Finally, in 1907-1908, Harris served in his last editorial post, editing the New Uncle Remus Magazine (shortly after his death, the name was changed to Uncle Remus Home Magazine). He wrote numerous articles and editorials for the monthly periodical. Harris died in July 1908, leaving behind a large collection of Negro folk tales and writings on Southern lifestyles and values before, during and after the Civil War.

Biographical Source:Julia Collier Harris, The Life and Letters of Joel Chandler Harris (1918), Paul M. Cousins, Joel Chandler Harris: A Biography (1968), and R. Bruce Bickley, Joel Chandler Harris (1978).

Scope and Content Note

The Joel Chandler Harris collection contains correspondence to and from Harris, writings by and about the author, family photographs, illustrations of his stories and books, papers of and relating to his family and associates, as well as materials about the Wren's Nest and Eatonton, and miscellaneous material relating to Harris and his works. The bulk of the papers date from 1880, around the time of the publication of Uncle Remus: His Songs and His Sayings, to 1908, when Harris died. The oldest items in the collection are notebooks and essays Harris composed while a student at Eatonton Male Academy from 1858-1862. The most recent items are newspaper clippings about Harris and Wren's Nest written in the 1970s.

The first three series (correspondence, writings, photographs and illustrations) contain almost all of the papers that were created or owned by Harris. The most significant original manuscript materials not found in these first three series are the materials collected by Julia Collier Harris and Frank L. Stanton's unfinished and unpublished "Story of Uncle Remus," both in Series 4. Papers in Series 4 and 5 (printed materials about Harris and miscellany) have generally been collected since Harris's death and are about Harris, his writings, his home, and his family.

Series 1, Correspondence and related papers, contains letters written by Harris, his wife, children, publishers, illustrators, fellow writers, prominent persons of the day, and the general public who enjoyed Harris's writings or who had heard similar animal tales in their childhood. Harris's letters to his children are particularly extensive. Topics include family life, discussions of the publishing business, and national affairs at the turn of the century. Publishing contracts and papers of family members are also included. Correspondents include Samuel Langhorne Clemens, James Whitcomb Riley, Theodore Roosevelt, Walter Hines Page, Corra Harris, Andrew Carnegie, George Washington Cable, Arthur Burdett Frost, William A. Fuller, Hamlin Garland, Will N. Harben, Rudyard Kipling, Thomas E. Watson, and Charles Scribner. The illustrations date mostly from Harris's lifetime and many were used to illustrate his books and stories.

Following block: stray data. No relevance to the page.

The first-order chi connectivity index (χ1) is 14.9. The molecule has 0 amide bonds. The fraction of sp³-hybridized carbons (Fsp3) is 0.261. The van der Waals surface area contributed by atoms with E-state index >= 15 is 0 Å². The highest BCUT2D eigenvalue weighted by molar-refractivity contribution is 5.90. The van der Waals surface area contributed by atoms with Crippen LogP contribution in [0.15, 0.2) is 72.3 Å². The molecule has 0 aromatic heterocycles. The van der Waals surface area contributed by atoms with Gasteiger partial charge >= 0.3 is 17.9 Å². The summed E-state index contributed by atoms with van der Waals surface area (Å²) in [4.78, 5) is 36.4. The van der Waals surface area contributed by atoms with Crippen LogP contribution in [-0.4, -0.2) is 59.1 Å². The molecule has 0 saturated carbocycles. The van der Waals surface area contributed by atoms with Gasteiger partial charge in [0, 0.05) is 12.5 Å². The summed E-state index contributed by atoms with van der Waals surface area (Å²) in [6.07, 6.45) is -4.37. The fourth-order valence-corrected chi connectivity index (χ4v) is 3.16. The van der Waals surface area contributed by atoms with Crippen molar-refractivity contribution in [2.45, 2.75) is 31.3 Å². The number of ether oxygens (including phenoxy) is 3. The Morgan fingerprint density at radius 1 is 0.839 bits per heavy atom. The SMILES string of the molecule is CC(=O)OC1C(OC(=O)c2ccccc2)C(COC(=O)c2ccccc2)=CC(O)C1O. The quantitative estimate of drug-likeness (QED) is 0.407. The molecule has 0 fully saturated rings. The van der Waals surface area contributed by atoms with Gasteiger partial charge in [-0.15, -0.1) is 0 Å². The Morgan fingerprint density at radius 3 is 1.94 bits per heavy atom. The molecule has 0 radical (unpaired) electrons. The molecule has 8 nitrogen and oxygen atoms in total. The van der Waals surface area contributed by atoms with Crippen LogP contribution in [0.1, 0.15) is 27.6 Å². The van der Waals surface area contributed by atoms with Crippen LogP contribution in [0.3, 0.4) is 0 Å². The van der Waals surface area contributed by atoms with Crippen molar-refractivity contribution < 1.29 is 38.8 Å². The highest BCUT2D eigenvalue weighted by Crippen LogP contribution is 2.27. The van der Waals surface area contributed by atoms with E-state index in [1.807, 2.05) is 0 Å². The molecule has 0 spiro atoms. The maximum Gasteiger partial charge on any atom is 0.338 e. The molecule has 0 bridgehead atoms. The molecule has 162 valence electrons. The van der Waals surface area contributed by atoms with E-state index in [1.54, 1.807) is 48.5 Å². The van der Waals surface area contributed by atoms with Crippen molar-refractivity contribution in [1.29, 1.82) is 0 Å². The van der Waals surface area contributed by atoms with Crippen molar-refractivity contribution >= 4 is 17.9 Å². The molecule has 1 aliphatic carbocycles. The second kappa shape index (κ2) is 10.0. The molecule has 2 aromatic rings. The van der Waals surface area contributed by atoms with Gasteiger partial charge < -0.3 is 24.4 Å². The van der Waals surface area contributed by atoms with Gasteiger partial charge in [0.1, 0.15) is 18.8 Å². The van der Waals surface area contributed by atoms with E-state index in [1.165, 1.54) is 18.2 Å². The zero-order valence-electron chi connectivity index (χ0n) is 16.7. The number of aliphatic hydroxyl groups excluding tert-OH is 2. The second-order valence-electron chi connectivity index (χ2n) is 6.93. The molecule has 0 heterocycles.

Series 2 of the papers contains many samples of Harris's writings. Original manuscript drafts of novels and Uncle Remus stories, copies of essays, articles and poems, clippings of newspaper columns, and a draft of an unfinished play comprise the second series. These drafts reveal Harris's habit of occasionally revising stories numerous times before submitting drafts to editors.

Photographs, (Series 3), printed materials (Series 4), and miscellany (Series 5), complete the Harris collection. Family snapshots and portrait photographs depict Harris and the Harris family from the 1860s to the 1960s. Periodical articles, clippings, book reviews, adaptations of Harris's works, Wren's Nest and Song of the South materials, advertisements, greeting cards and stamps bearing the image of Uncle Remus creatures or Joel Chandler Harris, give an indication of the public's acceptance of Harris's writings and his lasting contribution to this genre of American literature.

Arrangement Note

Organized into six series: (1) Correspondence and related papers, (2) Writings, (3) Photographs, (4) Printed materials about Harris, (5) Other papers, and (6) Additions.

Finding Aid Note

Index to selected correspondents in Series 1 (Subseries 1.2-1.3), Series 4, and Series 5 is available.


Selected Search Terms

Uniform Title

Personal Names

Topical Terms

Form/Genre Terms


Description of Series